“Two roads diverged in a wood … I took the one less traveled by. And that has made all the difference.”
Did you know that when Robert Frost wrote that, he was thinking about wine?
Well, that might be an exaggeration. But still, it’s good advice. In my Quixotic quest to persuade wine fans to drink something other than cabernet sauvignon and chardonnay, I offer here some wines less tippled just to see the difference they can make.
Pronounced tow-rown- tays, it’s a dry white wine with racy acidity and powerful aromas and flavors of jasmine, peaches, oranges, pears, mangoes and maybe a touch of honey. Its fans call it a fruitier alternative to pinot grigio. Its growers call it the emblematic white wine of Argentina.
DNA testing shows it’s a cross of muscat of Alexandria and mission grape from Spain, maybe influenced in Argentina by the communion wine grape criolla chica. It’s great with spicy food like Bang Bang Shrimp.
2011 Terrazas de los Andes Reserva Torrontes, Cafayate, Argentina: Very crisp and fruity, with aromas and flavors of tangerines, mangoes and limes; $15. Highly recommended.
Pronounced guh- vertz-truh-meaner, it probably was born of a mutation centuries ago. Today the pinkish-white grape makes a usually dry white wine with exotic, Asian aromas and flavors of lychees, ginger and white grapefruit. It’s made in France’s Alsace region, Germany and, increasingly, California as well as New York and Michigan. I took a bottle of this to a Cuban pig roast once, and it was the hit of the day.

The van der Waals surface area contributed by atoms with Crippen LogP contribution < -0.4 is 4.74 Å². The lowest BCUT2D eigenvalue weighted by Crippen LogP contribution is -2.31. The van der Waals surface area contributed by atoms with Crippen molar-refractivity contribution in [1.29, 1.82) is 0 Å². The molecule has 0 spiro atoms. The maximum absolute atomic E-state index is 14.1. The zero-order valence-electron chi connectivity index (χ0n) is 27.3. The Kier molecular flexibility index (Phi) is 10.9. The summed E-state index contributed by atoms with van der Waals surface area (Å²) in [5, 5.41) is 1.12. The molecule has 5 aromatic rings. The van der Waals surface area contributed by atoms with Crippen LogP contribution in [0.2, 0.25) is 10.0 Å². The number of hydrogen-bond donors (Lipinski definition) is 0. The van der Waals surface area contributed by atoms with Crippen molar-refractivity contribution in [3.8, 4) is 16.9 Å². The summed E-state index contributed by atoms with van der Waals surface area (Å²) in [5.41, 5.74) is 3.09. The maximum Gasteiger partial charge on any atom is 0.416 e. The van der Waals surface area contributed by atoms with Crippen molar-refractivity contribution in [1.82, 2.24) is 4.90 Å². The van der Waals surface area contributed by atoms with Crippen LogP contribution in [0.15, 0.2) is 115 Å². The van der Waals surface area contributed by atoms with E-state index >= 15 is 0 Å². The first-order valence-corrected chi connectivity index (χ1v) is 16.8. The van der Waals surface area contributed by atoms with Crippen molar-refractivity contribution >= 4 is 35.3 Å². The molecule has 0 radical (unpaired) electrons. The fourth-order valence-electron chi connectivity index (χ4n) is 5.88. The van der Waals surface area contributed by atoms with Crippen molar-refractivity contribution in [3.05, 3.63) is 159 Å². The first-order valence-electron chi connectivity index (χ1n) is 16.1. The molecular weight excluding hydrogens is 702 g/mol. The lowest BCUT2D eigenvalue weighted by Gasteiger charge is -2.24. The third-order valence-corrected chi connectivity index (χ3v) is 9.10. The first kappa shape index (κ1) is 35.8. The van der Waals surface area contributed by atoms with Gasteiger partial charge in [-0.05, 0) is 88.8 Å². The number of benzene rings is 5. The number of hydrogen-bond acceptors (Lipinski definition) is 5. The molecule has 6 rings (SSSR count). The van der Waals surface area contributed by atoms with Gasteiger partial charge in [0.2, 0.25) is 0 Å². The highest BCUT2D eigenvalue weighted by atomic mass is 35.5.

2011 Castello di Amorosa Gewurztraminer, Anderson Valley, Calif.: spicy and floral, with aromas and flavors of roses, litchis and white grapefruit; $23. Highly recommended.
Pronounced gah-vee, this white wine is made of the cortese grape in Italy’s northern Piedmont region. Best drunk young, it’s a good fish wine.
2011 Bersano Gavi del Comune di Gavi DOCG, Piedmont, Italy: light and lively, with aromas and flavors of ripe peaches and vanilla; $19. Recommended.
Pronounced ahr- nay-suh, this white grape’s origins are lost to history. It has gained popularity lately in Italy’s Piedmont region and, now, in California and Australia. It, too, goes well with fish.
2011 Jacuzzi Family Vineyards Arneis, California: light and dry, with green apple flavors and a refreshing bitter almond finish; $16. Recommended.
Pronounced dole- chet-oh, Italian for “little sweet one,” this red grape produces a light-bodied wine with intense fruit, crisp acids and low tannins. I like it with cheeseburgers.
2010 Bersano Dolcetto d’Alba “Coldefosso,” DOC, Piedmont, Italy: intensely red, with flavors of red raspberries and minerals; $20. Recommended.
Pronounced tsvie-gelt, this red grape was created in 1922 when professor Fritz Zweigelt of the Austrian Federal Institute for Viticulture in Klosterneuburg crossed blaufrankisch and St. Laurent grapes. It makes a ripe and fruity wine — one of those reds that can go with fish.
2010 Zantho Zweigelt, Burgenland, Austria: ripe and rich and lush, with black cherry and milk chocolate flavors; $14. Recommended.